Small Worlds Part 253

“So, you wanted to talk?” Isabel said, trying her best to sound casual.

Crystal nodded and grabbed a seat. “Are you serious about not getting involved in the fighting?”

Isabel flushed. “Yeah. I’m sorry. I know, I know, I was able to pull my weight against the typhon, but…Kali kicked my ass up and down along the moon. I only lasted as long as I did because she decided to fight me with shapeshifting – she could have killed me without even trying. I…it feels cowardly, but I don’t think I can face off against a goddess. No, scratch that, I know I can’t face off against a goddess. She left me alive to send a message, and if she’d chosen to-”

Crystal held up a hand, forestalling further explanation. “I didn’t mean it as a crtique, love. I’ll be honest, I’m glad you’re going to be staying out of things.”

Isabel let out a sigh of relief and settled back into her chair. It had been a hard decision to make, and part of that had been worried about what Crystal would think of things. “You are?” she asked.

“Oh, absolutely. You’re right about how things would turn out – especially now that she has the Staff of Ra.” She flashed Isabel a smile. “Don’t get me wrong, you were bloody brilliant against the typhon. I know damn well I couldn’t have taken that thing without you. You saved my life up there. Did I ever thank you for that?”

Isabel shook her head.

Crystal slapped a hand against her forehead. “Bloody hell, where are my manners? Thank you, Isabel, truly.” She met Isabel’s eyes and smiled, the gratitude evident on her face, and Isabel’s stomach fluttered with a dozen butterflies. Then, slowly, Crystal’s face turned more serious. “But we’ll have a proper war between gods, a real Theomachy, going on. It’s…best for everyone that you stay back. We can come back if we die. You…you won’t.”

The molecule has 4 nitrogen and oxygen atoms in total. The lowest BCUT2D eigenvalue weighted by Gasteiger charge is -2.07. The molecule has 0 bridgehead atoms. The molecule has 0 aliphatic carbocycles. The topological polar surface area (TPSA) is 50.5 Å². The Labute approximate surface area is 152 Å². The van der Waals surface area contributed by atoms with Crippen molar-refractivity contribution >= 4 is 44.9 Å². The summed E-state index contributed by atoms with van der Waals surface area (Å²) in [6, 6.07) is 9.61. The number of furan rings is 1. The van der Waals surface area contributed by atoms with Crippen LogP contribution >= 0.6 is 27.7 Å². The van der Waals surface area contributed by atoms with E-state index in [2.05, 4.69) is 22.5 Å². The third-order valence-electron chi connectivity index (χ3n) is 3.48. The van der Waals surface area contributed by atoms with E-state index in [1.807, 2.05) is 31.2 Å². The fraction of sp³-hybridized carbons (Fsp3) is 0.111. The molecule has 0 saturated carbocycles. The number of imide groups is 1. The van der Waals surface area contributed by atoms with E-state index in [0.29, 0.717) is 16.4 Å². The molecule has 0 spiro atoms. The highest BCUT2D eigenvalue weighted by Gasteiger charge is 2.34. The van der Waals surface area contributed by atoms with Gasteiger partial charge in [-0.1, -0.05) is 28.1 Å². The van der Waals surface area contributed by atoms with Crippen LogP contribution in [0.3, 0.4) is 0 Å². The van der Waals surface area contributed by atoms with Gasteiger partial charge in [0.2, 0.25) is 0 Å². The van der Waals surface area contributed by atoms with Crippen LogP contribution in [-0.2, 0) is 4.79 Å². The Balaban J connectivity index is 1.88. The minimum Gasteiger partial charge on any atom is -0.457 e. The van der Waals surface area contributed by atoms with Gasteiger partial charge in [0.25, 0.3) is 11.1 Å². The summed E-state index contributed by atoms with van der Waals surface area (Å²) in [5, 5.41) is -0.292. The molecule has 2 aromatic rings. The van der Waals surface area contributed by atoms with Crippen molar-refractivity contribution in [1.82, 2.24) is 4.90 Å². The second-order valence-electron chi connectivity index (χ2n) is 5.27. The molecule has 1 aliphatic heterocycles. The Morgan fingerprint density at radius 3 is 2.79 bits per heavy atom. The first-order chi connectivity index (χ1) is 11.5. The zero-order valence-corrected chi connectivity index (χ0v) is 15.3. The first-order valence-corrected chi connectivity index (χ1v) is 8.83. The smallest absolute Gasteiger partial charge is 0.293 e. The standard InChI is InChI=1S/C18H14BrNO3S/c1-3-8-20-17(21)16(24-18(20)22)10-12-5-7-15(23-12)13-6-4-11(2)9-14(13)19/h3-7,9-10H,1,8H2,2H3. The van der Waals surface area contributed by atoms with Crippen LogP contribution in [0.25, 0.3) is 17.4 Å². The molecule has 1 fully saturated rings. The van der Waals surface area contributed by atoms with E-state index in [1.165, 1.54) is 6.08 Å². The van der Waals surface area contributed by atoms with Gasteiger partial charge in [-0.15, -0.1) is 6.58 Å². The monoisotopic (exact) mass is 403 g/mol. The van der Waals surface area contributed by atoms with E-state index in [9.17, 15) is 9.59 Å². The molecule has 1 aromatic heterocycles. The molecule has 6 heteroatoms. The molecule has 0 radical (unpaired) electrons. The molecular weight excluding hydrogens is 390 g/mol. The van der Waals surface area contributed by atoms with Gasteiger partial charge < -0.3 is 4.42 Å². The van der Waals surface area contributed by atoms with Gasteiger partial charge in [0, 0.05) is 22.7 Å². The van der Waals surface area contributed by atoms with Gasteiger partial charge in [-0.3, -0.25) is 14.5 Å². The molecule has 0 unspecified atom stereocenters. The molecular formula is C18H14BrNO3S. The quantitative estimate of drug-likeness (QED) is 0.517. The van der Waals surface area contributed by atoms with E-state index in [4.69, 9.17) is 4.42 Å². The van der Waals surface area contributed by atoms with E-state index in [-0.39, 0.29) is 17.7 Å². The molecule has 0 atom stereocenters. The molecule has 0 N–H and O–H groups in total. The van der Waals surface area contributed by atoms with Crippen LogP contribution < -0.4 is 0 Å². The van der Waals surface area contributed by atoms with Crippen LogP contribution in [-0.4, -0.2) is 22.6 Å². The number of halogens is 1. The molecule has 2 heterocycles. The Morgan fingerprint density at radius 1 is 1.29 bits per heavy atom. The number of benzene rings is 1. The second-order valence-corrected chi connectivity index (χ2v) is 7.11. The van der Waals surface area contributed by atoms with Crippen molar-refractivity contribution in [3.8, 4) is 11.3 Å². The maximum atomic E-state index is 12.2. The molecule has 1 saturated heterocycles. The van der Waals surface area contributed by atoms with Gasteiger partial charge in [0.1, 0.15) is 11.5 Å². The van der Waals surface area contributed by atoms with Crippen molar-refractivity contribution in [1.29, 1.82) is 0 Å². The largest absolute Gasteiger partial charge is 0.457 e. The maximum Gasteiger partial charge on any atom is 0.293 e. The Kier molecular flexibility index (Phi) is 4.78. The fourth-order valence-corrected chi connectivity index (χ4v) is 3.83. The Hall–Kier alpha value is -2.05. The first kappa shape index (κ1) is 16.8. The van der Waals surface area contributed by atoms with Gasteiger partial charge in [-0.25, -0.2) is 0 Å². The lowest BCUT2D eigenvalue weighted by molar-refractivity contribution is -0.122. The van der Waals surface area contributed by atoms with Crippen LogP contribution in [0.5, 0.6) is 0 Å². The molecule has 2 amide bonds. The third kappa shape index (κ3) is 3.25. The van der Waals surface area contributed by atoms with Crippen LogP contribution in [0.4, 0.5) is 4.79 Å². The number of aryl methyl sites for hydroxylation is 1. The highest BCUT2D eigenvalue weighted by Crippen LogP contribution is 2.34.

“Not unless Kali destroys your nanoverses,” Isabel said, more sharply than she intended. How can you be so confident? 

“I don’t think we need to worry about that,” Crystal said.

“You don’t? Damnit, Crystal, all I’ve been listening to you all talk about is how dangerous Kali is with the Staff. She’s a Destroyer goddess, she’s got phenomenal cosmic power, you think she’s more dangerous than Enki and Moloch and the super-soldiers and, and all of the things you all have faced so far, and now you’re trying to tell me you don’t think you need to worry?” Crystal looked taken aback, and the heat in Isabel’s voice surprised even her. “I saw you almost die. I had to carry your broken body back to your staging area, remember? So don’t you dare try to tell me that you don’t think Kali can win, because I’m not going to fall for that.”

“You’re right,” Crystal said. She didn’t meet Isabel’s anger with defiance, just a level gaze full of assurance. “Kali absolutely can win. We’re not guaranteed victory. But that’s not what I meant.”

“Oh,” Isabel said, sitting back down. “Um. I feel kind of stupid now.”

Crystal laughed. “Don’t. Never feel stupid for showing you care, love. I think I’d be offended if you didn’t.”

“Still, sorry for blowing up.”

Crystal waved away the apology. “What I meant was just I don’t think Kali will be destroying nanoverses if she wins.”

“I’m not sure I follow,” Isabel said.

“Well…okay, so you’ve seen so many people talk about nanoverse destruction it’s not surprising you think it’s common. But for most of history, destroying a nanoverse has been rare. Most of us aren’t okay with destroying nanoverses – it means snuffing out trillions or even quintillions of lives. It’s not something we do lightly. Kali isn’t mad like Enki or Moloch, she isn’t ignorant of what it would mean like the super-soldiers. She’s only going to do it if she thinks she absolutely has to – and quite frankly, she doesn’t need to.”

“Why not?”

“Because we have a deadline. Anyone Kali kills isn’t going to resurrect before we either save the world, the sun explodes, or she ends the world for us. Whichever comes first. After it’s over, she has no reason to kill anyone permanently – so there’s no reason for it.”

Isabel slumped in the chair, the weight of Crystal’s words settling in. “But…without Ryan, she can’t end the world anymore, right?”

“I’ve been thinking about that,” Crystal said, grimacing. “She still can. We’re going to be handing her the means to, if she wins.”

“The wormholes?” Isabel asked.